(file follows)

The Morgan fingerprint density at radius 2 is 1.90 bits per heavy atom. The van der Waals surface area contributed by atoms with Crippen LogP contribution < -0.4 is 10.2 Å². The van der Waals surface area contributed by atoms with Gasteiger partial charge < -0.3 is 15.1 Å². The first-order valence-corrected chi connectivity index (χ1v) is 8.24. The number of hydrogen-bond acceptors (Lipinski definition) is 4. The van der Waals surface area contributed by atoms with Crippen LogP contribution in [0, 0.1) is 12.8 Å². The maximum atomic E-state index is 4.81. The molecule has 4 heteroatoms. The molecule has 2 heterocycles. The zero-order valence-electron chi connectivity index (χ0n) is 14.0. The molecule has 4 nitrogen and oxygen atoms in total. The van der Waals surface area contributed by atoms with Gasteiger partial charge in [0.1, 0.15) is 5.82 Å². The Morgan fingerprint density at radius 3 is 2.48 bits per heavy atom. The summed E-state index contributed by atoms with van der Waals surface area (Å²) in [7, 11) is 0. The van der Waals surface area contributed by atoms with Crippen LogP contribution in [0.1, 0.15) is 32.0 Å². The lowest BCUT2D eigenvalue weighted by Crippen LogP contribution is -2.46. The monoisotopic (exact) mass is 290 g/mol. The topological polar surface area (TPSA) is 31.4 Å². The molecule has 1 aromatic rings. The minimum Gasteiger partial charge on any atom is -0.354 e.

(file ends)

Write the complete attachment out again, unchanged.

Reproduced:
The Morgan fingerprint density at radius 2 is 1.90 bits per heavy atom. The van der Waals surface area contributed by atoms with Crippen LogP contribution < -0.4 is 10.2 Å². The van der Waals surface area contributed by atoms with Gasteiger partial charge < -0.3 is 15.1 Å². The first-order valence-corrected chi connectivity index (χ1v) is 8.24. The number of hydrogen-bond acceptors (Lipinski definition) is 4. The van der Waals surface area contributed by atoms with Crippen LogP contribution in [0, 0.1) is 12.8 Å². The maximum atomic E-state index is 4.81. The molecule has 4 heteroatoms. The molecule has 2 heterocycles. The zero-order valence-electron chi connectivity index (χ0n) is 14.0. The molecule has 4 nitrogen and oxygen atoms in total. The van der Waals surface area contributed by atoms with Gasteiger partial charge in [0.1, 0.15) is 5.82 Å². The Morgan fingerprint density at radius 3 is 2.48 bits per heavy atom. The summed E-state index contributed by atoms with van der Waals surface area (Å²) in [7, 11) is 0. The van der Waals surface area contributed by atoms with Crippen LogP contribution in [0.1, 0.15) is 32.0 Å². The lowest BCUT2D eigenvalue weighted by Crippen LogP contribution is -2.46. The monoisotopic (exact) mass is 290 g/mol. The topological polar surface area (TPSA) is 31.4 Å². The molecule has 1 aromatic rings. The minimum Gasteiger partial charge on any atom is -0.354 e.